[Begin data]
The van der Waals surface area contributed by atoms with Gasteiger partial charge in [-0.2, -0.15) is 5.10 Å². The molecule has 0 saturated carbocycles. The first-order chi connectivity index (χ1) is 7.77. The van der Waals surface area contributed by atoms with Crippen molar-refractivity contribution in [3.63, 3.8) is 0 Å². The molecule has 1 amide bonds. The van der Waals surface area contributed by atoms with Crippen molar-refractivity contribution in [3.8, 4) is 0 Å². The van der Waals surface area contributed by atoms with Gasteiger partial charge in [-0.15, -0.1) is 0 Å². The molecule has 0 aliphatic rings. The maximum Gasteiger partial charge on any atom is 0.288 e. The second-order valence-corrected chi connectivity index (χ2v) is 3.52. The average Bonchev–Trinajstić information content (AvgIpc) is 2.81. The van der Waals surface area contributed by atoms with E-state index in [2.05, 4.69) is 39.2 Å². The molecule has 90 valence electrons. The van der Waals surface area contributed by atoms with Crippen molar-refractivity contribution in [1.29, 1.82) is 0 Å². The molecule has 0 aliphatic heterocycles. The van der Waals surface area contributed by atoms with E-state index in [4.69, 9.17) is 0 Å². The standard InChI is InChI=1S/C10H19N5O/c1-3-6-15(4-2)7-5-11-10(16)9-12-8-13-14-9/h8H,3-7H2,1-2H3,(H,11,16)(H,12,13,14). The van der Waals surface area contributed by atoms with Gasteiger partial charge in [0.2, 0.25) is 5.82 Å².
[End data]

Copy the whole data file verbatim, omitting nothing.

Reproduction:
The van der Waals surface area contributed by atoms with Gasteiger partial charge in [-0.2, -0.15) is 5.10 Å². The molecule has 0 saturated carbocycles. The first-order chi connectivity index (χ1) is 7.77. The van der Waals surface area contributed by atoms with Crippen molar-refractivity contribution in [3.63, 3.8) is 0 Å². The molecule has 1 amide bonds. The van der Waals surface area contributed by atoms with Crippen molar-refractivity contribution in [3.8, 4) is 0 Å². The van der Waals surface area contributed by atoms with Gasteiger partial charge in [-0.15, -0.1) is 0 Å². The molecule has 0 aliphatic rings. The maximum Gasteiger partial charge on any atom is 0.288 e. The second-order valence-corrected chi connectivity index (χ2v) is 3.52. The average Bonchev–Trinajstić information content (AvgIpc) is 2.81. The van der Waals surface area contributed by atoms with E-state index in [2.05, 4.69) is 39.2 Å². The molecule has 90 valence electrons. The van der Waals surface area contributed by atoms with Crippen molar-refractivity contribution in [1.29, 1.82) is 0 Å². The molecule has 0 aliphatic heterocycles. The van der Waals surface area contributed by atoms with E-state index in [4.69, 9.17) is 0 Å². The standard InChI is InChI=1S/C10H19N5O/c1-3-6-15(4-2)7-5-11-10(16)9-12-8-13-14-9/h8H,3-7H2,1-2H3,(H,11,16)(H,12,13,14). The van der Waals surface area contributed by atoms with Gasteiger partial charge in [0.2, 0.25) is 5.82 Å².